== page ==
gms | German Medical Science

50. Jahrestagung der Deutschen Gesellschaft für Medizinische Informatik, Biometrie und Epidemiologie (gmds)
12. Jahrestagung der Deutschen Arbeitsgemeinschaft für Epidemiologie (dae)

Deutsche Gesellschaft für Medizinische Informatik, Biometrie und Epidemiologie
Deutsche Arbeitsgemeinschaft für Epidemiologie

12. bis 15.09.2005, Freiburg im Breisgau

Nurse-to-patient-ratio as risk factor for nosocomial primary bloodstream infection in ICUs

Meeting Abstract

  • Tim Eckmanns - Institut für Hygiene und Umweltmedizin, Charité - Universitätsmedizin Berlin, Berlin
  • Sina Bärwolff - Institut für Hygiene und Umweltmedizin, Charité - Universitätsmedizin Berlin, Berlin
  • Michael Behnke - Institut für Hygiene und Umweltmedizin, Charité - Universitätsmedizin Berlin, Berlin
  • Hajo Grundmann - Nationales Institut für Public Health und Umwelt (RIVM), Bilthoven, Niederlande
  • Henning Rüden - Institut für Hygiene und Umweltmedizin, Charité - Universitätsmedizin Berlin, Berlin
  • Petra Gastmeier - Institut für medizinische Mikrobiologie und Krankenhaushygiene, Medizinische Hochschule Hannover, Hannover

Deutsche Gesellschaft für Medizinische Informatik, Biometrie und Epidemiologie. Deutsche Arbeitsgemeinschaft für Epidemiologie. 50. Jahrestagung der Deutschen Gesellschaft für Medizinische Informatik, Biometrie und Epidemiologie (gmds), 12. Jahrestagung der Deutschen Arbeitsgemeinschaft für Epidemiologie. Freiburg im Breisgau, 12.-15.09.2005. Düsseldorf, Köln: German Medical Science; 2005. Doc05gmds259

Die elektronische Version dieses Artikels ist vollständig und ist verfügbar unter: http://www.egms.de/de/meetings/gmds2005/05gmds191.shtml

Veröffentlicht: 8. September 2005

© 2005 Eckmanns et al.
Dieser Artikel ist ein Open Access-Artikel und steht unter den Creative Commons Lizenzbedingungen (http://creativecommons.org/licenses/by-nc-nd/3.0/deed.de). Er darf vervielf&aauml;ltigt, verbreitet und &oauml;ffentlich zug&aauml;nglich gemacht werden, vorausgesetzt dass Autor und Quelle genannt werden.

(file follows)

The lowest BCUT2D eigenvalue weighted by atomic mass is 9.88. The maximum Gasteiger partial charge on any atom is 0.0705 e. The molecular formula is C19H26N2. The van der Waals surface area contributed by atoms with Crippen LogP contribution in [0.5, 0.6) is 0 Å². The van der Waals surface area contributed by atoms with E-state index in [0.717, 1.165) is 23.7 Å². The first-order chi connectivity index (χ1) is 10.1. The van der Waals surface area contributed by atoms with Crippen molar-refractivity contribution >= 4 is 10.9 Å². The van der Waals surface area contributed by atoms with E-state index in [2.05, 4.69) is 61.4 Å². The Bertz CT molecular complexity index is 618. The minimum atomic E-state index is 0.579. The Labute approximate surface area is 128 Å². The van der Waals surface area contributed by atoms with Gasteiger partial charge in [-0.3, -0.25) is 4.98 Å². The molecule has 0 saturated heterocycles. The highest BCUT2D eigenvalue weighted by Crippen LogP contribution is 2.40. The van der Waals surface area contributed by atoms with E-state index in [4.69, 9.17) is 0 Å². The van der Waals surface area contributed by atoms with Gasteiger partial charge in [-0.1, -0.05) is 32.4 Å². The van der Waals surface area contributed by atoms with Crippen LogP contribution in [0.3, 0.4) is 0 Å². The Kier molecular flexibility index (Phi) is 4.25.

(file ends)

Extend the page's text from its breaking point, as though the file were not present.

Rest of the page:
Gliederung

Text

Objectives

Nosocomial primary bloodstream infections (BSI) cause significant morbidity and mortality among hospitalized patients and have an enormous economic impact. In several studies understaffing was identified as a risk factor for outbreaks of BSI. However, little is known about the influence of nurse-to-patient-ratios on BSI in endemic situations on ICUs. We investigated the nurse-to-patient-ratio as a possible risk factor for BSI in an endemic situation.

Methods

A prospective cohort study was done to identify exposures associated with cases of BSI. During an 18-month period all patients who were in one of two ICUs (A=12 and B=24 beds) for more than 3 days were included. Data collected on admission and discharge: admission date, age, sex, SAPS II, infections on admission, discharge date. Additional data collected during hospital stay: days on ICU, intubation, urinary tract catheter, central venous catheter, dialysis, surgical procedure during the stay on the ICU, and SOFA. Daily bed occupancy and nurse staffing on the ICU were also recorded. Nurse-to-patient ratio was determined by dividing nurse staffing by the patient density. Risk factor analysis included univariable approach and Cox proportional hazards regression analysis.

Results

In total 801 patients were treated in the two ICUs. There was no difference between patients with BSI and patients without BSI concerning mean of age, distribution of sex, average stay on ICU of patients with no BSI and average duration between admission and diagnosis of BSI of case patients, and numbers of infections on admission in the two groups. Patients with BSI had a significant higher SAPS II on admission as patients who developed no BSI. 21 patients (2.6%) had a BSI. The nurse-to-patient ratio of ICU A was 0.86 and of ICU B 0.91. The overall nurse-to-patient ratio in patients without BSI was 0.90 and in patients with BSI was 0.87. The Hazard ratio of nurse-to-patient ratio in the Cox analysis was 0.61; p=0.04, that means patients with average higher nurse-to-patient ratio per day had less BSIs.

Conclusions

BSI is highly dependent on hygienic behaviour. The result of the study underlines that staffing is an important point in patient safety in hospitals. To our knowledge is this the first study which investigated the influence of staffing on endemic BSI in one hospital where the patient was the unit of analysis.